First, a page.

others, to support the educational activities of the Academy. The Academy Schools were set up, to teach without charge to students, and included drawing from life, later painting from old masters, and painting from life. Students could win travelling scholarships to pursue their studies abroad. The Academy also gave to artists in need.

Where was the money to come from? The King provided initial funding for the Academy to set up in Pall Mall, but the bulk of the money, allowing the Academy to be financially independent, were the fees from exhibitions. The cramped Pall Mall quarters provided by the King were abandoned for new apartments in Somerset House in 1780, and the Academy remained there until 1836.

Although William Chambers had been the instigator of the new Royal Academy, it was decided that an eminent painter should be the first President of the body, and Reynolds was chosen. His rival, Gainsborough, interested himself much less in the Academy, and used it only to exhibit his pictures. A good place to see paintings by several of the first Academicians in stately home surroundings is the Iveagh Bequest in Kenwood House, Hampstead Heath.  The new National Gallery was completed in 1836, and the Royal Academy vacated Somerset  House to move there, occupying the East Wing. By 1850 the Government were proposing that the Academy move elsewhere due to pressure on space as the national collection of pictures grew, but the Academy resisted - the President at the time was Eastlake, who became Director of the National Gallery concurrently, and it must have been convenient for him to have both organisations occupying the same building. In the early 1860s it was mooted that the paintings could be taken away, perhaps to the South Kensington Museum, and the Academy could have the whole of the Trafalgar Square building. However, in 1868, a hundred years after its formation, it was in fact the Royal Academy that moved out, to Burlington House in Piccadilly, where it still remains. Soon after this, the number of ARAs rose to a minimum of 30.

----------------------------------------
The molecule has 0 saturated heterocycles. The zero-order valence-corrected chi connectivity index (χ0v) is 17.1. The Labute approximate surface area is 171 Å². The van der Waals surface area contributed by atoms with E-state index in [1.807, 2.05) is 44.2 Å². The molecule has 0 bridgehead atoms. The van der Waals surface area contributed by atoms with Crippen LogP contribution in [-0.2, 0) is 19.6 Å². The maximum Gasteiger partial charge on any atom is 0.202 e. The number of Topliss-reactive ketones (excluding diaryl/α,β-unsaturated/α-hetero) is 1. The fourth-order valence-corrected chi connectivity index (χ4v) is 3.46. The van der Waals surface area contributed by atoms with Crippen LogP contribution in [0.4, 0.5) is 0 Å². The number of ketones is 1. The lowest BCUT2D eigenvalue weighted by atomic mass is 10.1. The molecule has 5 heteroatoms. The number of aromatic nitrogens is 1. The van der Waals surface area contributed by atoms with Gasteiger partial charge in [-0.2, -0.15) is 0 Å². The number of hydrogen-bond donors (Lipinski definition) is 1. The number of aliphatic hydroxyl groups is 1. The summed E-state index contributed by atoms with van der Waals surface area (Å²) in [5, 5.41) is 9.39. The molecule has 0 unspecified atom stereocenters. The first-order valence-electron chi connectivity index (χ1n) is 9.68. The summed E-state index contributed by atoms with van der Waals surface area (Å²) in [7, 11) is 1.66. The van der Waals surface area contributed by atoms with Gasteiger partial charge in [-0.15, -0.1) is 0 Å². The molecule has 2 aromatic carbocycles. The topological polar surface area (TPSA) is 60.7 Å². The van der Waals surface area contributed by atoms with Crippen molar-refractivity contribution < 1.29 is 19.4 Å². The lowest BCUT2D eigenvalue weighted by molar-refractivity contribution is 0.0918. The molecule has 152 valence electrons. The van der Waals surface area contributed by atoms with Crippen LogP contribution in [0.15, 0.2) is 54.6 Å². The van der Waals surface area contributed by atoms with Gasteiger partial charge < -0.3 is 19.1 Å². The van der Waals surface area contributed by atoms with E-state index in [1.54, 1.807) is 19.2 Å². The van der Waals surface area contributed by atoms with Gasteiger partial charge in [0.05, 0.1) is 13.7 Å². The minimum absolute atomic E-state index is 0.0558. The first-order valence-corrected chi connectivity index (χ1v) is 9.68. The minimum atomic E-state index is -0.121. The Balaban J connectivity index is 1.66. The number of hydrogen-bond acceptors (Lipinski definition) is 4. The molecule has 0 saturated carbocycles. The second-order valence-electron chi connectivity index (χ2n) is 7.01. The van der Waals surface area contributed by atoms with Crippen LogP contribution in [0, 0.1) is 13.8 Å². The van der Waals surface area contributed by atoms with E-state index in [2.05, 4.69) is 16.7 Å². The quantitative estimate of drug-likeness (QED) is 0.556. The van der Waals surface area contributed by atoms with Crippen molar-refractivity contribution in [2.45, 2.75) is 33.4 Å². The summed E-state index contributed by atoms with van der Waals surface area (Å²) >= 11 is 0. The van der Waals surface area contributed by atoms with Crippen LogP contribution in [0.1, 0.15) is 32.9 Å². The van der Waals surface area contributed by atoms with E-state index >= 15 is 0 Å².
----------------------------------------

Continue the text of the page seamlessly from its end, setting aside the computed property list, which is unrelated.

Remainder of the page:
The Royal Academy has had a profound influence on British art since its inception. Most relevantly to these pages, the Pre-Raphaelites were founded in opposition to the ideas of the Academy, and especially to its first President, Reynolds. As well, the Chantrey Bequest, administered by the Academy, bought many great Victorian paintings for the nation. Other important efforts have been the vigorous protection of City churches against redevelopment. Most of all, in promoting the Summer Exhibitions showing current work, and in its other exhibitions of old masters, foreign pictures, etc, the Academy remains one of the great venues in Britain for the display of fine arts. Since its inception, new ARAs and RAs have had to deposit a work of art with the Academy (a Diploma work) and therefore the Academy also has a fine collection of British art of its own.